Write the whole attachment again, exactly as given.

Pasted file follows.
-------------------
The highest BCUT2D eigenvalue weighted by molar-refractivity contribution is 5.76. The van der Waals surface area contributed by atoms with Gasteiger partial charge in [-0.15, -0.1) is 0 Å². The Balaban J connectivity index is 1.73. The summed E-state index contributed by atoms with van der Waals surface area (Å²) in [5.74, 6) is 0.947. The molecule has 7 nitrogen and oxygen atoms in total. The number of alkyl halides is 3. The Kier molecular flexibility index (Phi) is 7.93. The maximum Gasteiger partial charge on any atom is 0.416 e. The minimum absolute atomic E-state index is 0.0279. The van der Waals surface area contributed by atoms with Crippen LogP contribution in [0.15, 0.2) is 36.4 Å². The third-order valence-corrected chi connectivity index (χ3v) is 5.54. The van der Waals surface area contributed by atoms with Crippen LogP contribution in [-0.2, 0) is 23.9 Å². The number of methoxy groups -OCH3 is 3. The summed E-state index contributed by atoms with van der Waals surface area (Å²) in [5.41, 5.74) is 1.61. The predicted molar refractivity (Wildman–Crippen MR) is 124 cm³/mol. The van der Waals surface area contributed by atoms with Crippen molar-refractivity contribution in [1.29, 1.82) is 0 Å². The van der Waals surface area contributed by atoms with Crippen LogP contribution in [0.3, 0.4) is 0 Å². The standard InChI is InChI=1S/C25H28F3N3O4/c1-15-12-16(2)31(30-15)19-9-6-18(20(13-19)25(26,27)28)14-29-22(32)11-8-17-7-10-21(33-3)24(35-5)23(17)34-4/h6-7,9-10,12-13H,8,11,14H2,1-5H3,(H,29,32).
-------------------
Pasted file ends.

The highest BCUT2D eigenvalue weighted by molar-refractivity contribution is 5.76. The van der Waals surface area contributed by atoms with Gasteiger partial charge in [-0.15, -0.1) is 0 Å². The Balaban J connectivity index is 1.73. The summed E-state index contributed by atoms with van der Waals surface area (Å²) in [5.74, 6) is 0.947. The molecule has 7 nitrogen and oxygen atoms in total. The number of alkyl halides is 3. The Kier molecular flexibility index (Phi) is 7.93. The maximum Gasteiger partial charge on any atom is 0.416 e. The minimum absolute atomic E-state index is 0.0279. The van der Waals surface area contributed by atoms with Crippen LogP contribution in [0.15, 0.2) is 36.4 Å². The third-order valence-corrected chi connectivity index (χ3v) is 5.54. The van der Waals surface area contributed by atoms with Crippen LogP contribution in [-0.2, 0) is 23.9 Å². The number of methoxy groups -OCH3 is 3. The summed E-state index contributed by atoms with van der Waals surface area (Å²) in [5.41, 5.74) is 1.61. The predicted molar refractivity (Wildman–Crippen MR) is 124 cm³/mol. The van der Waals surface area contributed by atoms with Crippen molar-refractivity contribution in [1.29, 1.82) is 0 Å². The van der Waals surface area contributed by atoms with Crippen LogP contribution in [0.3, 0.4) is 0 Å². The standard InChI is InChI=1S/C25H28F3N3O4/c1-15-12-16(2)31(30-15)19-9-6-18(20(13-19)25(26,27)28)14-29-22(32)11-8-17-7-10-21(33-3)24(35-5)23(17)34-4/h6-7,9-10,12-13H,8,11,14H2,1-5H3,(H,29,32).